Grandma Trimble's Shoofly Pie (With Dave's Modifications)
|(My grandmother wrote this recipe down in her copy of The American Woman's Cookbook by Ruth Berolzheimer. She identified it as her mother's recipe, so it's been in my family for a long time. You can see her pie crust recipe here: Grandma Trimble's Pie Crust.) You can also see a different shoofly recipe here: Marcia Adams Recipe.|
- 1 1/2 cup flour
- 2/3 cup brown sugar
- 1/3 cup butter
- 1/4 teaspoon salt
- 1/8 teaspoon Ground cloves
- 1/8 teaspoon Ground nutmeg
- 1/2 teaspoon Cinnamon
- 1 cup Grandma's Molasses
- 1 cup boiling water
- 1 teaspoon baking soda
1) Preheat the oven to 400 degrees.
2) Prepare a 9-inch pie pan and set aside.
3) In a food processor bowl, combine the flour, brown sugar, butter, and salt. (If you donít have a food processor then cut the butter into the mixture until it resembles coarse crumbs)
4) Remove one-half cup of the mixture and transfer it to a medium mixing bowl. Then set aside.
5) Add the nutmeg, cloves, ginger, and cinnamon to the food processor, and combine with the remaining half of the flour mixture. Then transfer this into a small bowl and set it aside also.
6) In a small bowl stir the baking soda into the hot water. Stir in the molasses.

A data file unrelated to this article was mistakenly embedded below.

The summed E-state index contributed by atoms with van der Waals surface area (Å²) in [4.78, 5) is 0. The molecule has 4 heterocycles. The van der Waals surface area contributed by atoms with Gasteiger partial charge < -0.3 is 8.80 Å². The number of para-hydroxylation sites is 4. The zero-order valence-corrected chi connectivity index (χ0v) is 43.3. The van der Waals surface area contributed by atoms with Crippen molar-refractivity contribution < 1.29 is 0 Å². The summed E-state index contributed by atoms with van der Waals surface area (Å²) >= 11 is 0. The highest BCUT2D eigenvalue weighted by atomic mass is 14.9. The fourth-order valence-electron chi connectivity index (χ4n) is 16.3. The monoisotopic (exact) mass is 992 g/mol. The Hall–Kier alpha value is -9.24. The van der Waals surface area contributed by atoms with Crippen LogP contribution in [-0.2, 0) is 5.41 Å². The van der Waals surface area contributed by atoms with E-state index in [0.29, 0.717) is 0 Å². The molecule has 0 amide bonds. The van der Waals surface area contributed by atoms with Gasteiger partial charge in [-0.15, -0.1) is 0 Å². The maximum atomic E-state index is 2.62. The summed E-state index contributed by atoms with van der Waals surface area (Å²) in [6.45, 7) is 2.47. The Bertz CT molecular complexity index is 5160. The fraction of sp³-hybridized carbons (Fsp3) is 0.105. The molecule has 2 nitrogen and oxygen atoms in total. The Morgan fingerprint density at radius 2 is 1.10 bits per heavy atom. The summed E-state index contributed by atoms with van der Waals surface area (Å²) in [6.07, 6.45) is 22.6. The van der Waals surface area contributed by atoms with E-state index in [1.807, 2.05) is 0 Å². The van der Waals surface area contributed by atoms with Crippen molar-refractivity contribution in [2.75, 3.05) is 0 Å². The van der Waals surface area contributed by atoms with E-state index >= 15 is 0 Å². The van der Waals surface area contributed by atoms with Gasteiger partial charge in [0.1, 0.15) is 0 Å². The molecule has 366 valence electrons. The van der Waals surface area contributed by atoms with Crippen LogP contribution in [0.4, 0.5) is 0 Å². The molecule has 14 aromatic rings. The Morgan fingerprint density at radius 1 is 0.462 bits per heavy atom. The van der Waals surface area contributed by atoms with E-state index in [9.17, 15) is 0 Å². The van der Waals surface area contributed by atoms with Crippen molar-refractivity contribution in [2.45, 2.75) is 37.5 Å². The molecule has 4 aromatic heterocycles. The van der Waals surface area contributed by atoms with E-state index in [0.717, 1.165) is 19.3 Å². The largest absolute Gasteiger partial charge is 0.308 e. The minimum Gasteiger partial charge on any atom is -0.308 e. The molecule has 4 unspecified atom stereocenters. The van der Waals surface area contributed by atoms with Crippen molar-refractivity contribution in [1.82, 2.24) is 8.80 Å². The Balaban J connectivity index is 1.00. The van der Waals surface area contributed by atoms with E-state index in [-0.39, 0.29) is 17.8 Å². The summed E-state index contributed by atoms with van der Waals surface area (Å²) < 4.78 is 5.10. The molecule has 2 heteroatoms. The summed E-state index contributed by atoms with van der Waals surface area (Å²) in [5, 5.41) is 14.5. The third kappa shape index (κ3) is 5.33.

7) Pour half of the molasses/water mixture into the plain flour mixture in the medium mixing bowl and mix well. Then set aside the molasses only bowl and the molasses/flour combined bowl.
8) You now have one bowl that contains molasses/water only, one molasses/plain flour combined, and one spiced flour only. You want to pour all three layers into the pie shell. First pour the molasses only layer from the small bowl into the pie shell. Then pour in the molasses/plain flour combined layer from the medium mixing bowl. Finally sprinkle the crumbs from the spiced flour only bowl atop the other two layers.
9) Bake at 400 for 10-15 minutes. Then reduce heat to 350 degrees and bake another 30 minutes. The pie will appear quivery but will firm up as it cools. Transfer to a rack to cool completely before cutting. You know it's ready for cutting when you can insert a toothpick and it will come out clean.
10) One possible modification. Instead of 8 fluid ounces of molasses, use 6 ounces and 2 ounces of bourbon. Also add a little extra flour as well, maybe 2 tablespoons or so. That was an improvisation I tried one day when I ran short on molasses. Sometimes I think it turned out better than the regular version.